Exercise programs designed to reduce falls in the senior population have proven to be effective.  Considerable research has identified the integral components of a successful falls prevention exercise program.  These components include general muscle strengthening and conditioning and balance training.  Guidelines and best practice abound for strengthening, stretching and cardiovascular conditioning; however, guidelines for improving balance remain elusive. (1). 

To begin to develop guidelines for effective balance training, one must understand the complex nature of balance and postural control.  Balance has been defined as a multi-dimensional construct, depending on the coordinated function of several body systems including vision, proprioception, vestibular information, muscle function, and energy systems. (2).  It is well understood that each of these systems will experience some degree of age related degradation resulting in progressive balance problems.  More recently the attentional demands of balance and postural control and the ability of the central nervous system to process information from body systems have also been identified as a cause of age-related balance difficulties. (1).  Quite simply, as we age balance becomes less automatic and requires an increasing level of cognitive resources to maintain postural control.

Previous studies of balance training in sedentary older adults have shown functional improvements resulting from a wide variety of interventions including biofeedback, virtual reality, tai chi and more conventional exercise programs focused on strength and aerobic exercise.  In these studies, it was not possible to determine whether improved balance scores were attributable to any one intervention or to a general improvement in fitness levels. (1).  A recent study completed by Eric Heiden and Yves Lajoje from the School of Human Kinetics at the University of Ottawa set out to determine whether a balance training program using games-based augmented sensory feedback could improve the functional balance in currently active older adults by reducing the attentional demands of balance.  Augmented sensory feedback was provided using force plates and the games-based feedback interface of the NeuroGym Trainer by NeuroGym Technologies.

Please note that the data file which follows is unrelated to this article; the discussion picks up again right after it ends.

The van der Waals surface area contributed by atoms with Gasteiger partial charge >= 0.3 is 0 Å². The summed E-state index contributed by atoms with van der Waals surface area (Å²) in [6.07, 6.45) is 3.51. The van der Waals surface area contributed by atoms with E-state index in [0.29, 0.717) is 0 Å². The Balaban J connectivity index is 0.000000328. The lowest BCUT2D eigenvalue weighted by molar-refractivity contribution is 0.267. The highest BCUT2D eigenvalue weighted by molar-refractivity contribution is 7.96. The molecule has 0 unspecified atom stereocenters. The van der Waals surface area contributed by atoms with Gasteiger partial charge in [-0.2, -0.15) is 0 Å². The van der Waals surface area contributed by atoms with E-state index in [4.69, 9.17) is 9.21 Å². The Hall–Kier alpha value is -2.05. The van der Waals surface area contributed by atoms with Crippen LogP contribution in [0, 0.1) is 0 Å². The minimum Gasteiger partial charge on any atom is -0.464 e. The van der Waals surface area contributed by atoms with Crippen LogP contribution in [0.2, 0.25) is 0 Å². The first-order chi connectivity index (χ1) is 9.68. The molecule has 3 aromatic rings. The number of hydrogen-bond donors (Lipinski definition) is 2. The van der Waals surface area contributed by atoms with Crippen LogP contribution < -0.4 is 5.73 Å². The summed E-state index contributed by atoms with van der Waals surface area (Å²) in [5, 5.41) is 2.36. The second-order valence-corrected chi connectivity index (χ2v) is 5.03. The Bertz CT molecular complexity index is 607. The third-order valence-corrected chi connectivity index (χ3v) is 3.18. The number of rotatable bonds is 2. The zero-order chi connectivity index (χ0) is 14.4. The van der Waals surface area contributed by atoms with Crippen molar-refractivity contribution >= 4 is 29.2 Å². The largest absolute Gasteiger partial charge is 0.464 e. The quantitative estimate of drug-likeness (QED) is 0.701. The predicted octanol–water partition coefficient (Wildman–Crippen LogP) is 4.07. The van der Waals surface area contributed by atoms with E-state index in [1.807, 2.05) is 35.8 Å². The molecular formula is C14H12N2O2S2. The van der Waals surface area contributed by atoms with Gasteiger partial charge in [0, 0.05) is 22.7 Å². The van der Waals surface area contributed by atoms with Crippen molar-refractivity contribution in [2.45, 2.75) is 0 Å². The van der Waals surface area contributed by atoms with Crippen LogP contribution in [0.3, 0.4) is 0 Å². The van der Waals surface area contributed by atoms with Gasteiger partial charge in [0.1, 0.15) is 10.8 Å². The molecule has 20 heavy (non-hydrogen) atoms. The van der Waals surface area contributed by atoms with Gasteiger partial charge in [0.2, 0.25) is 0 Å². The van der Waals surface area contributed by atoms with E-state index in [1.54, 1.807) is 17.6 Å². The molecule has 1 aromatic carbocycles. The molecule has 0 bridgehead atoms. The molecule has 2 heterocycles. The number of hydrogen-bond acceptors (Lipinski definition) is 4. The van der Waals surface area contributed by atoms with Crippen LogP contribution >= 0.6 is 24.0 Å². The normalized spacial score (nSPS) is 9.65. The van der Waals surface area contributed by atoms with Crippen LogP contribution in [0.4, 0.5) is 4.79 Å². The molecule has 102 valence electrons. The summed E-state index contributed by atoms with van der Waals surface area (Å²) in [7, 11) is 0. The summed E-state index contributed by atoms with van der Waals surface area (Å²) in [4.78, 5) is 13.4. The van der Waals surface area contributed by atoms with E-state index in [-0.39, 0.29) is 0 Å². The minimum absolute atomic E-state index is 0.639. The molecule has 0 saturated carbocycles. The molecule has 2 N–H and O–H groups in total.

The results of the study by Heiden and Lajoje suggest that balance training with the NeuroGym system of games-based augmented sensory feedback effectively improves the functional balance of previously healthy and active older adults.  By increasing the automaticity of postural control (thus reducing the attentional demands) balance training with augmented sensory feedback may facilitate the reflexive functional balance responses that are instrumental in avoiding accidental falls. (1).  These findings highlight the importance of specific training for balance and postural control in addition to conventional exercise as an integral component of a falls prevention program.

Practically, these results indicate that even healthy and active older adults can significantly improve their balance and reduce their likelihood of an accidental fall with a balance training program designed to reduce the attentional demands of balance and postural control.  Physio In Motion, in partnership with NeuroGym Technologies, makes the same NeuroGym augmented sensory feedback equipment and clinical expertise used by Heiden and Lajoje in the described study available to individuals, facilities and institutions. To implement an augmented sensory feedback balance training program for an individual, a facility, or an institution please contact Physio In Motion for more information.

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(1)  Heiden E, Lajoje Y. Games-based biofeedback training and theattentional demands of balance in older adults.  Aging Clin Exp Res.  2010; Vol. 22, No. 5-6

(2)  Balasubramaniam R, Wing Am.  The dynamics of standing balance.Trends Cog Sci. 2002;  6: 531-6